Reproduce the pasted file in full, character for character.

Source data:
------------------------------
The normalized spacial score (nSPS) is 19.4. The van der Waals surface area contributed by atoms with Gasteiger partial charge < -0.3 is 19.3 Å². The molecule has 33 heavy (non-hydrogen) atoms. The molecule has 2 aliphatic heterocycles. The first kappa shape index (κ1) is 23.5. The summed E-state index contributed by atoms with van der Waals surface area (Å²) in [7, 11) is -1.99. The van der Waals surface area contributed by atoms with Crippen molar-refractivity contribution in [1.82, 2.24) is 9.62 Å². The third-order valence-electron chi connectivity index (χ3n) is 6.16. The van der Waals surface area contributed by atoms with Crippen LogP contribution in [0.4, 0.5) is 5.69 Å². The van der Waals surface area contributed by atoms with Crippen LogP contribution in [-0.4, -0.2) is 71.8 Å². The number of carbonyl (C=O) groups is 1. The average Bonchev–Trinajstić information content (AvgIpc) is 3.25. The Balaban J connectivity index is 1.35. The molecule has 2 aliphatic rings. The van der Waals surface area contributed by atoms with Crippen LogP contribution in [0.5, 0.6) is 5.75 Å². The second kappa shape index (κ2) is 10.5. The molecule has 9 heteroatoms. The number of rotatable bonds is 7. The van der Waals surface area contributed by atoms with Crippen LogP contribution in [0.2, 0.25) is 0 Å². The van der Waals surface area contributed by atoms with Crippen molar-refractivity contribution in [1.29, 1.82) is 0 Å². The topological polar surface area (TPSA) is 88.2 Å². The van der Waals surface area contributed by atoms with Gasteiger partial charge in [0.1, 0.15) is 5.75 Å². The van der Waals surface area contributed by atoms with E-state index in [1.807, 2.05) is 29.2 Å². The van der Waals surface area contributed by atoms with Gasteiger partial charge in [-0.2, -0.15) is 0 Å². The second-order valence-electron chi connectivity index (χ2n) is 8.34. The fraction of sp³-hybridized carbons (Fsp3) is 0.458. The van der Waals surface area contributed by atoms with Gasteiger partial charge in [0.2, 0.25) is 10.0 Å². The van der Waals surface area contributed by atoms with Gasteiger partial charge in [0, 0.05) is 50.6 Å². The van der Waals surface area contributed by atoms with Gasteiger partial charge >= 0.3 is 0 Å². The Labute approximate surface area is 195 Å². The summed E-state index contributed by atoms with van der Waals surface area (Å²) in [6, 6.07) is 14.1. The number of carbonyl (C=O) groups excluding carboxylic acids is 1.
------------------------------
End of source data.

The normalized spacial score (nSPS) is 19.4. The van der Waals surface area contributed by atoms with Gasteiger partial charge < -0.3 is 19.3 Å². The molecule has 33 heavy (non-hydrogen) atoms. The molecule has 2 aliphatic heterocycles. The first kappa shape index (κ1) is 23.5. The summed E-state index contributed by atoms with van der Waals surface area (Å²) in [7, 11) is -1.99. The van der Waals surface area contributed by atoms with Crippen molar-refractivity contribution in [1.82, 2.24) is 9.62 Å². The third-order valence-electron chi connectivity index (χ3n) is 6.16. The van der Waals surface area contributed by atoms with Crippen LogP contribution in [0.4, 0.5) is 5.69 Å². The van der Waals surface area contributed by atoms with Crippen LogP contribution in [-0.4, -0.2) is 71.8 Å². The number of carbonyl (C=O) groups is 1. The average Bonchev–Trinajstić information content (AvgIpc) is 3.25. The Balaban J connectivity index is 1.35. The molecule has 2 aliphatic rings. The van der Waals surface area contributed by atoms with Crippen LogP contribution in [0.5, 0.6) is 5.75 Å². The second kappa shape index (κ2) is 10.5. The molecule has 9 heteroatoms. The number of rotatable bonds is 7. The van der Waals surface area contributed by atoms with Crippen LogP contribution in [0.2, 0.25) is 0 Å². The van der Waals surface area contributed by atoms with Crippen molar-refractivity contribution in [1.29, 1.82) is 0 Å². The topological polar surface area (TPSA) is 88.2 Å². The van der Waals surface area contributed by atoms with Gasteiger partial charge in [0.1, 0.15) is 5.75 Å². The van der Waals surface area contributed by atoms with E-state index in [1.807, 2.05) is 29.2 Å². The van der Waals surface area contributed by atoms with Gasteiger partial charge in [-0.2, -0.15) is 0 Å². The second-order valence-electron chi connectivity index (χ2n) is 8.34. The fraction of sp³-hybridized carbons (Fsp3) is 0.458. The van der Waals surface area contributed by atoms with Gasteiger partial charge in [0.2, 0.25) is 10.0 Å². The van der Waals surface area contributed by atoms with Gasteiger partial charge in [0, 0.05) is 50.6 Å². The van der Waals surface area contributed by atoms with Gasteiger partial charge >= 0.3 is 0 Å². The Labute approximate surface area is 195 Å². The summed E-state index contributed by atoms with van der Waals surface area (Å²) in [6, 6.07) is 14.1. The number of carbonyl (C=O) groups excluding carboxylic acids is 1.